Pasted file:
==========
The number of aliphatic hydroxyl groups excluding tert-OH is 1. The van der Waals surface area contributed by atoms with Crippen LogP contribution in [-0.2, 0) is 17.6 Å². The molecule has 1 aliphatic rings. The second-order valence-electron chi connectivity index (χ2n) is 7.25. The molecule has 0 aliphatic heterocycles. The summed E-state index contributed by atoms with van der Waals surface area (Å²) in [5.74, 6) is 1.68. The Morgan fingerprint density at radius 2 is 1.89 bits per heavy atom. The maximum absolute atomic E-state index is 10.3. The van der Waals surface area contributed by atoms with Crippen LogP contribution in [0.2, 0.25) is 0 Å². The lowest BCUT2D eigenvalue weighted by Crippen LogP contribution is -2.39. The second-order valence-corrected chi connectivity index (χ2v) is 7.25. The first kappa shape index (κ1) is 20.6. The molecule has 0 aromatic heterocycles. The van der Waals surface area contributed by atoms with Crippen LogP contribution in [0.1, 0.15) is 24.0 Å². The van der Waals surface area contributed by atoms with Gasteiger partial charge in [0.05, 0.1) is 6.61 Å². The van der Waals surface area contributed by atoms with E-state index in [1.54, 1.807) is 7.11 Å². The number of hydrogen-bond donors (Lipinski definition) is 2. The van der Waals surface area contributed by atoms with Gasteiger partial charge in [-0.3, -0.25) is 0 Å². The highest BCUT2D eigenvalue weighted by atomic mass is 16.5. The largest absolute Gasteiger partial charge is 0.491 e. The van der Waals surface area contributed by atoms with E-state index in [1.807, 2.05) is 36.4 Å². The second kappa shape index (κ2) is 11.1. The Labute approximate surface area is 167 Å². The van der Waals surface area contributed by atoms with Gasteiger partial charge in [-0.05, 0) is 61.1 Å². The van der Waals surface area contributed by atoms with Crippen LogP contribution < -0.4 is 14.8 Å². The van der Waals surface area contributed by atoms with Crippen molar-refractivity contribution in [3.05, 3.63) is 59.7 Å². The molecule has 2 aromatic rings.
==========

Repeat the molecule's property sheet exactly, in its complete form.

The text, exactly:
The number of aliphatic hydroxyl groups excluding tert-OH is 1. The van der Waals surface area contributed by atoms with Crippen LogP contribution in [-0.2, 0) is 17.6 Å². The molecule has 1 aliphatic rings. The second-order valence-electron chi connectivity index (χ2n) is 7.25. The molecule has 0 aliphatic heterocycles. The summed E-state index contributed by atoms with van der Waals surface area (Å²) in [5.74, 6) is 1.68. The Morgan fingerprint density at radius 2 is 1.89 bits per heavy atom. The maximum absolute atomic E-state index is 10.3. The van der Waals surface area contributed by atoms with Crippen LogP contribution in [0.2, 0.25) is 0 Å². The lowest BCUT2D eigenvalue weighted by Crippen LogP contribution is -2.39. The second-order valence-corrected chi connectivity index (χ2v) is 7.25. The first kappa shape index (κ1) is 20.6. The molecule has 0 aromatic heterocycles. The van der Waals surface area contributed by atoms with Crippen LogP contribution in [0.1, 0.15) is 24.0 Å². The van der Waals surface area contributed by atoms with Gasteiger partial charge in [0.05, 0.1) is 6.61 Å². The van der Waals surface area contributed by atoms with E-state index in [1.54, 1.807) is 7.11 Å². The number of hydrogen-bond donors (Lipinski definition) is 2. The van der Waals surface area contributed by atoms with Gasteiger partial charge in [-0.3, -0.25) is 0 Å². The highest BCUT2D eigenvalue weighted by atomic mass is 16.5. The largest absolute Gasteiger partial charge is 0.491 e. The van der Waals surface area contributed by atoms with E-state index in [1.807, 2.05) is 36.4 Å². The second kappa shape index (κ2) is 11.1. The Labute approximate surface area is 167 Å². The van der Waals surface area contributed by atoms with Gasteiger partial charge in [-0.05, 0) is 61.1 Å². The van der Waals surface area contributed by atoms with Crippen LogP contribution < -0.4 is 14.8 Å². The van der Waals surface area contributed by atoms with Crippen molar-refractivity contribution in [3.05, 3.63) is 59.7 Å². The molecule has 2 aromatic rings.